>>>>> "Brian" == Brian D Carlstrom <email@example.com> writes:
Hmm, I received you answer from firstname.lastname@example.org only and
got only one copy. Whatever this means, I'll answer via
Brian> Martin Gasbichler writes:
>> Select cannot remain as it was since it's a blocking system call which
>> undermines the thread system. We see two options here:
Brian> Is this because s48 doesn't really use threads? That seems to be the
Brian> fatal flaw here if that is the case, not select.
It uses user level threads and this is the cause of the problem,
Brian> So the real con here is that "Pro 1" is false. Having experience in Java
Brian> writing scalable servers, once you reach a few hundred connections, you
Brian> end of reverting back to select (or poll or /dev/poll or NT I/O
Brian> Completion ports) and a worker thread modle.
Why? Threads in Scheme48 are very, very cheap. You cannot compare them
with Java threads. S48's threads allocate only a few bytes and don't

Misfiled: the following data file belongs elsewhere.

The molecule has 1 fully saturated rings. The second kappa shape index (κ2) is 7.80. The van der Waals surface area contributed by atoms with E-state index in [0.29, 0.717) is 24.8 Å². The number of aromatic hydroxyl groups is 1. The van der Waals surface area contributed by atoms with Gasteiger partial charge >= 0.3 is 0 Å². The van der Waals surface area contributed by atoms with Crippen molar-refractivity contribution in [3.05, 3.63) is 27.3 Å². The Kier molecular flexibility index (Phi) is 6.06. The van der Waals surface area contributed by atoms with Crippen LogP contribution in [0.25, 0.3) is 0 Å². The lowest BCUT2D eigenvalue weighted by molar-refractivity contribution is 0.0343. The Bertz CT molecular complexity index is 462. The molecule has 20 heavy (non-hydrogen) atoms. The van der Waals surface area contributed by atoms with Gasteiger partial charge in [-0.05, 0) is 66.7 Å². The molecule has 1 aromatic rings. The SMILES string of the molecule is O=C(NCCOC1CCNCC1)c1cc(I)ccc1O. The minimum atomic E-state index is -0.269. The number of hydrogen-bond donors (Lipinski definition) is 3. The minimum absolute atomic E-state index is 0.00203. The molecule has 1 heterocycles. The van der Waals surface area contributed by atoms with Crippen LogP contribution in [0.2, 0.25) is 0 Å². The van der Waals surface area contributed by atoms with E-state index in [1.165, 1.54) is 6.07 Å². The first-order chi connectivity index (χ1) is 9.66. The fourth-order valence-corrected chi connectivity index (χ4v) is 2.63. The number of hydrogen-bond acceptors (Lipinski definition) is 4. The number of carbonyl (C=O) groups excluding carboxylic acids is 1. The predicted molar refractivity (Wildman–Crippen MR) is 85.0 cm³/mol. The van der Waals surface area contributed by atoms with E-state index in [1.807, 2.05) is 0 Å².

require any work if they wait for I/O.
Note that you already experienced that "real" threads are the wrong way.
Brian> Any server that isn't using select isn't likely to be anything more than
Brian> a toy. You'll be better of using Kawa with JDK 1.4's new I/O package
Brian> than using scsh to write servers.
A new version of the sunet ftp server that uses threads is already
running as primary ftp server of our department. This "toy" is doing a
very good job.
Brian> Since this is all because s48 doesn't have real threads, I'd rather
Brian> pretend to be a C programmer and implement my own application level
Brian> "multi-threading" with select.
Who defines, what real threads are?
Brian> Does s48 use select internally to multi-plex I/O? If so, a different API
Brian> could be used to register app requests for selects with the VM in a
Brian> callback model. I believe X-Windows (or xlib) worked that way. I worked
Brian> on a project that did it like that, I think NT's new model is like that.
Of course, S48 has a select and I/O is processed via this select. The
callback model you request is exactly what you can do using S48's
Brian> But to me the true goal should be the ability to call any system call
Brian> without too much difference from the C man page so that people can use
Brian> references like Stevens and POSIX to understand what is going on.
Brian> Obviously having a weird thread model and even weirder select is a
There is no weird thread model. Select is the weird thing here. And
the question remains: "Is there anybody out there using select"?
Scsh is a mean to provide abstractions over Unix's weaknesses. And
user-level threads fit smoothly into this concept.